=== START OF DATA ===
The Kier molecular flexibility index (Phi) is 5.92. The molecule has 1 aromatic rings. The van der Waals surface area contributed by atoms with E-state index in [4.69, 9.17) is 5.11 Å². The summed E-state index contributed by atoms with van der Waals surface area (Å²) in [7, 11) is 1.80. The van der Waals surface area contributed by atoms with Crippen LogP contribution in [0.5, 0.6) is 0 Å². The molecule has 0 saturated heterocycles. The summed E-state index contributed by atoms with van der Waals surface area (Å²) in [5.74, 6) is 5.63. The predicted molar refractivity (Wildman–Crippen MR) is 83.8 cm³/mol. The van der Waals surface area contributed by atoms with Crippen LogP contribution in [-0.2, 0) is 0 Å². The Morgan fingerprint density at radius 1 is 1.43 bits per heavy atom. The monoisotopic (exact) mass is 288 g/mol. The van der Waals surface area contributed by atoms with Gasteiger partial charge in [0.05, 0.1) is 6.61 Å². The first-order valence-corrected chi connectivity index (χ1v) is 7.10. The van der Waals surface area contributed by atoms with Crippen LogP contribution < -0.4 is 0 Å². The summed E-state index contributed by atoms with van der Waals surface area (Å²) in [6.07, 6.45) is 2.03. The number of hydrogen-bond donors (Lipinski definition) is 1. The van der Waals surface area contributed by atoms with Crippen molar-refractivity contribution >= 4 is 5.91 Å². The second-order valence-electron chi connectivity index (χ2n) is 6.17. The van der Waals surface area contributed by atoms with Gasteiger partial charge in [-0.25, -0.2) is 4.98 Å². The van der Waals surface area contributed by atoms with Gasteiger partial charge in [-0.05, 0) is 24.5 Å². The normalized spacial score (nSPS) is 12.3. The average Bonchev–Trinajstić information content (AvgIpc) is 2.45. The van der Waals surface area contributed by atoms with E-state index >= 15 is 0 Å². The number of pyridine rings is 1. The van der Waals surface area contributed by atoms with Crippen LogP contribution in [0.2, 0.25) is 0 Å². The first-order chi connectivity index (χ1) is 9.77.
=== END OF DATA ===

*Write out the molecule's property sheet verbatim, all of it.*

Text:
The Kier molecular flexibility index (Phi) is 5.92. The molecule has 1 aromatic rings. The van der Waals surface area contributed by atoms with E-state index in [4.69, 9.17) is 5.11 Å². The summed E-state index contributed by atoms with van der Waals surface area (Å²) in [7, 11) is 1.80. The van der Waals surface area contributed by atoms with Crippen LogP contribution in [0.5, 0.6) is 0 Å². The molecule has 0 saturated heterocycles. The summed E-state index contributed by atoms with van der Waals surface area (Å²) in [5.74, 6) is 5.63. The predicted molar refractivity (Wildman–Crippen MR) is 83.8 cm³/mol. The van der Waals surface area contributed by atoms with Crippen LogP contribution in [-0.2, 0) is 0 Å². The Morgan fingerprint density at radius 1 is 1.43 bits per heavy atom. The monoisotopic (exact) mass is 288 g/mol. The van der Waals surface area contributed by atoms with Gasteiger partial charge in [0.05, 0.1) is 6.61 Å². The first-order valence-corrected chi connectivity index (χ1v) is 7.10. The van der Waals surface area contributed by atoms with Crippen LogP contribution < -0.4 is 0 Å². The summed E-state index contributed by atoms with van der Waals surface area (Å²) in [6.07, 6.45) is 2.03. The number of hydrogen-bond donors (Lipinski definition) is 1. The van der Waals surface area contributed by atoms with Crippen molar-refractivity contribution >= 4 is 5.91 Å². The second-order valence-electron chi connectivity index (χ2n) is 6.17. The van der Waals surface area contributed by atoms with Gasteiger partial charge in [-0.25, -0.2) is 4.98 Å². The van der Waals surface area contributed by atoms with Gasteiger partial charge in [-0.05, 0) is 24.5 Å². The normalized spacial score (nSPS) is 12.3. The average Bonchev–Trinajstić information content (AvgIpc) is 2.45. The van der Waals surface area contributed by atoms with E-state index >= 15 is 0 Å². The number of pyridine rings is 1. The van der Waals surface area contributed by atoms with Crippen LogP contribution in [0.2, 0.25) is 0 Å². The first-order chi connectivity index (χ1) is 9.77.